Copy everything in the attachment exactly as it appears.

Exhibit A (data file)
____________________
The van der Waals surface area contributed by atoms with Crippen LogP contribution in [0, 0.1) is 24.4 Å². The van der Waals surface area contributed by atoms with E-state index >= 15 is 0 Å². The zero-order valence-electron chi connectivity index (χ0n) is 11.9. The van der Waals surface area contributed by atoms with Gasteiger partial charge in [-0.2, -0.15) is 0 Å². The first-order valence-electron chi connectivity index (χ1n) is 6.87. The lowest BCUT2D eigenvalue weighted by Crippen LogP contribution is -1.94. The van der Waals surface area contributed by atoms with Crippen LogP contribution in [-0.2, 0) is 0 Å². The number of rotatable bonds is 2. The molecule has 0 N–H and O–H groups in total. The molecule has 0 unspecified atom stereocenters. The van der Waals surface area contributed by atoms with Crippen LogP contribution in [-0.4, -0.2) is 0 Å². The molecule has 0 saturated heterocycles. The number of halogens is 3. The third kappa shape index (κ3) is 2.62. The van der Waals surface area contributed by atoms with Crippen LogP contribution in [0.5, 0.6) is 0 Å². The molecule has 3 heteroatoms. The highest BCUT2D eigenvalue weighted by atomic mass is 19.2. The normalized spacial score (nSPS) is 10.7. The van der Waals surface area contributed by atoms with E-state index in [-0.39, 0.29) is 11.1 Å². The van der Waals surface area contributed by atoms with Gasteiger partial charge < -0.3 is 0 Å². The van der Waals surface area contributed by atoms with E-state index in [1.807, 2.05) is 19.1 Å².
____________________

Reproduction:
The van der Waals surface area contributed by atoms with Crippen LogP contribution in [0, 0.1) is 24.4 Å². The van der Waals surface area contributed by atoms with E-state index >= 15 is 0 Å². The zero-order valence-electron chi connectivity index (χ0n) is 11.9. The van der Waals surface area contributed by atoms with Gasteiger partial charge in [-0.2, -0.15) is 0 Å². The first-order valence-electron chi connectivity index (χ1n) is 6.87. The lowest BCUT2D eigenvalue weighted by Crippen LogP contribution is -1.94. The van der Waals surface area contributed by atoms with Crippen LogP contribution in [-0.2, 0) is 0 Å². The number of rotatable bonds is 2. The molecule has 0 N–H and O–H groups in total. The molecule has 0 unspecified atom stereocenters. The van der Waals surface area contributed by atoms with Crippen LogP contribution in [-0.4, -0.2) is 0 Å². The molecule has 0 saturated heterocycles. The number of halogens is 3. The third kappa shape index (κ3) is 2.62. The van der Waals surface area contributed by atoms with Crippen LogP contribution in [0.5, 0.6) is 0 Å². The molecule has 3 heteroatoms. The highest BCUT2D eigenvalue weighted by atomic mass is 19.2. The normalized spacial score (nSPS) is 10.7. The van der Waals surface area contributed by atoms with E-state index in [-0.39, 0.29) is 11.1 Å². The van der Waals surface area contributed by atoms with Gasteiger partial charge < -0.3 is 0 Å². The van der Waals surface area contributed by atoms with E-state index in [1.807, 2.05) is 19.1 Å².